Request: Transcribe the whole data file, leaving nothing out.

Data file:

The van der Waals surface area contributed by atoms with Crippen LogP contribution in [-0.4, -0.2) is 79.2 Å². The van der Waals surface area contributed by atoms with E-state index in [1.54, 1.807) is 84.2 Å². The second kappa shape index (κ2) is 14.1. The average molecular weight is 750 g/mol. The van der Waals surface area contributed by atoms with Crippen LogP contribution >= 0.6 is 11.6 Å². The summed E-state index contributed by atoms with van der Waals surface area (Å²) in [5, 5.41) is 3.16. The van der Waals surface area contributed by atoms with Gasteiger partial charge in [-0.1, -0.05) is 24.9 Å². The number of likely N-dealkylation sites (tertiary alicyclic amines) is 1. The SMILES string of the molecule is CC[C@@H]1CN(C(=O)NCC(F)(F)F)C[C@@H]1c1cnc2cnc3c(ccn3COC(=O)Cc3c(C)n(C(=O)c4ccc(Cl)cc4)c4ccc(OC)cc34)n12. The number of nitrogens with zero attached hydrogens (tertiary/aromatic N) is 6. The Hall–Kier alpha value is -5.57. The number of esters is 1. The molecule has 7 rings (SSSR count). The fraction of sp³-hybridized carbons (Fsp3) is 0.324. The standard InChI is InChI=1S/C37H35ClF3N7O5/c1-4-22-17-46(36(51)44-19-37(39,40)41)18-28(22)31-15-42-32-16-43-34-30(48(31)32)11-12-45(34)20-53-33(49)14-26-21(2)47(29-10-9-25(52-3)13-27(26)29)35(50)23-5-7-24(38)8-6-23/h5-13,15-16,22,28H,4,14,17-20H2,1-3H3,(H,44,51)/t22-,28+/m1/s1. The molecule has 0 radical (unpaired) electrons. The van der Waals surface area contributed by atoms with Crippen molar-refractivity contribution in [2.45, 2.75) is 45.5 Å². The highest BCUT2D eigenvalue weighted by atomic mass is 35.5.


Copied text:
The van der Waals surface area contributed by atoms with Crippen LogP contribution in [-0.4, -0.2) is 79.2 Å². The van der Waals surface area contributed by atoms with E-state index in [1.54, 1.807) is 84.2 Å². The second kappa shape index (κ2) is 14.1. The average molecular weight is 750 g/mol. The van der Waals surface area contributed by atoms with Crippen LogP contribution >= 0.6 is 11.6 Å². The summed E-state index contributed by atoms with van der Waals surface area (Å²) in [5, 5.41) is 3.16. The van der Waals surface area contributed by atoms with Gasteiger partial charge in [-0.1, -0.05) is 24.9 Å². The number of likely N-dealkylation sites (tertiary alicyclic amines) is 1. The SMILES string of the molecule is CC[C@@H]1CN(C(=O)NCC(F)(F)F)C[C@@H]1c1cnc2cnc3c(ccn3COC(=O)Cc3c(C)n(C(=O)c4ccc(Cl)cc4)c4ccc(OC)cc34)n12. The number of nitrogens with zero attached hydrogens (tertiary/aromatic N) is 6. The Hall–Kier alpha value is -5.57. The number of esters is 1. The molecule has 7 rings (SSSR count). The fraction of sp³-hybridized carbons (Fsp3) is 0.324. The standard InChI is InChI=1S/C37H35ClF3N7O5/c1-4-22-17-46(36(51)44-19-37(39,40)41)18-28(22)31-15-42-32-16-43-34-30(48(31)32)11-12-45(34)20-53-33(49)14-26-21(2)47(29-10-9-25(52-3)13-27(26)29)35(50)23-5-7-24(38)8-6-23/h5-13,15-16,22,28H,4,14,17-20H2,1-3H3,(H,44,51)/t22-,28+/m1/s1. The molecule has 0 radical (unpaired) electrons. The van der Waals surface area contributed by atoms with Crippen molar-refractivity contribution in [2.45, 2.75) is 45.5 Å². The highest BCUT2D eigenvalue weighted by atomic mass is 35.5.